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Life as an influencer can be harder than it looks

The promise of becoming famous AND rich by doing what you love to do is too much for most people to resist. Perhaps that's why so many young people are chasing the dream of becoming social media influencers. It looks so easy!

But looks can be deceiving as this 2021 NY Times article by Taylor Lorenz illustrates. In her article Lorenz does an admirable job teasing out the highs and lows, triumphs and tribulations of influencer life. And in the process she raises a crucial point: the influencers can help each other by talking thru their challenges.

Courtney Nwokedi, 23, a YouTube star in Los Angeles, said that seeing other creators discuss burnout and mental health has helped her process things. Credit...Michelle Groskopf for The New York Times

I recommend reading the full text of the article. But if you don't time for that here are a few quotes lifted from the article.

Here's what some influencers are saying about social media

“It almost feels like I’m getting a taste of celebrity, but it’s never consistent and as soon as you get it, it’s gone and you’re constantly trying to get it back,” said Lauren Stasyna, 22, a TikTok creator in Toronto. “It feels like I’m trying to capture this prize, but I don’t know what the prize even is.”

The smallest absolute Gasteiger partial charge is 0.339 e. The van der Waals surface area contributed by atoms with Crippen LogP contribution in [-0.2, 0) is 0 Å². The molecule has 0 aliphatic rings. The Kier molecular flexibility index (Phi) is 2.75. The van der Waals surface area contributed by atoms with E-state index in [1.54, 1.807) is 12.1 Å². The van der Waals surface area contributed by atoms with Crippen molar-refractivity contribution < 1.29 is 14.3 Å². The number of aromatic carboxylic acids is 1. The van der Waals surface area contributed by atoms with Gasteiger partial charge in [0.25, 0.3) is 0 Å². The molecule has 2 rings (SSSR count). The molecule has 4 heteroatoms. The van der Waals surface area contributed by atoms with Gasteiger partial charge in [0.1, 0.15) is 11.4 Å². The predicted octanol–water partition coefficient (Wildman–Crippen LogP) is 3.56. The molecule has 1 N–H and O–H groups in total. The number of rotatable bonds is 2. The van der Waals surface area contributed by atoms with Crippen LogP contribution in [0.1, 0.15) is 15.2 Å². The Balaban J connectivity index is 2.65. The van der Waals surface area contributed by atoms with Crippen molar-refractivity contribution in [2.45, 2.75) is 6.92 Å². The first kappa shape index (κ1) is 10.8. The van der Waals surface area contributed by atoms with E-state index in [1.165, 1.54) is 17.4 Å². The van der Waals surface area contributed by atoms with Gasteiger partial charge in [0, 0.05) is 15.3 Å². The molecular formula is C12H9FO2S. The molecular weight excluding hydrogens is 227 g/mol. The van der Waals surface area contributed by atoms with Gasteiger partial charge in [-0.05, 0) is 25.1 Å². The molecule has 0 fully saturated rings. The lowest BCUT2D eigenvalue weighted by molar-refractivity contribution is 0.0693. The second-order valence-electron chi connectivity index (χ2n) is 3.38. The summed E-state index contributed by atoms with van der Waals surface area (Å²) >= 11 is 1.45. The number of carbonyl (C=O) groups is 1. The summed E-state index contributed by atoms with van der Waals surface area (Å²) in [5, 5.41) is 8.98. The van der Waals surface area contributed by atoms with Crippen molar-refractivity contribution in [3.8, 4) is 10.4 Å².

“This app used to be so fun,” a TikTok creator known as Sha Crow said in a video from February, “and now your favorite creator is depressed.” He went on to explain how his friends are struggling with mental health problems and the stresses of public life.

“There is a dark side to it,” said Jake Browne, 30, founder of the Go House, a content house in Los Angeles. “There’s all these investors and platforms, and they need creators to create content on a mass scale. It’s sort of, let’s get everyone to do it and we don’t care about them. The top 10 percent will make us money.

“I feel like I can become washed up any second by an algorithm,” he added.

“Eventually there will be too many influencers, the market will be too saturated,” Mr. Ostrovsky said

But problems with burnout in the creator community are endemic. “If you slow down, you might disappear,” the YouTuber Olga Kaytold Fast Company in 2014.

It's a balancing act

These comments illustrate the seamy underbelly of the influencer marketing game. Social media platforms offer a sirens call of fame and fortune, but as with Vegas casinos, some patrons win and some lose, but the house always wins. That's good to know in advance.

Some influencers may have happier tales to tell, but it seems clear that anyone that wants to be an influencer should go into it with eyes wide open. Building and maintaining online audiences is work. And while this work may have social and financial rewards, it can take a physical and psychological toll as well.

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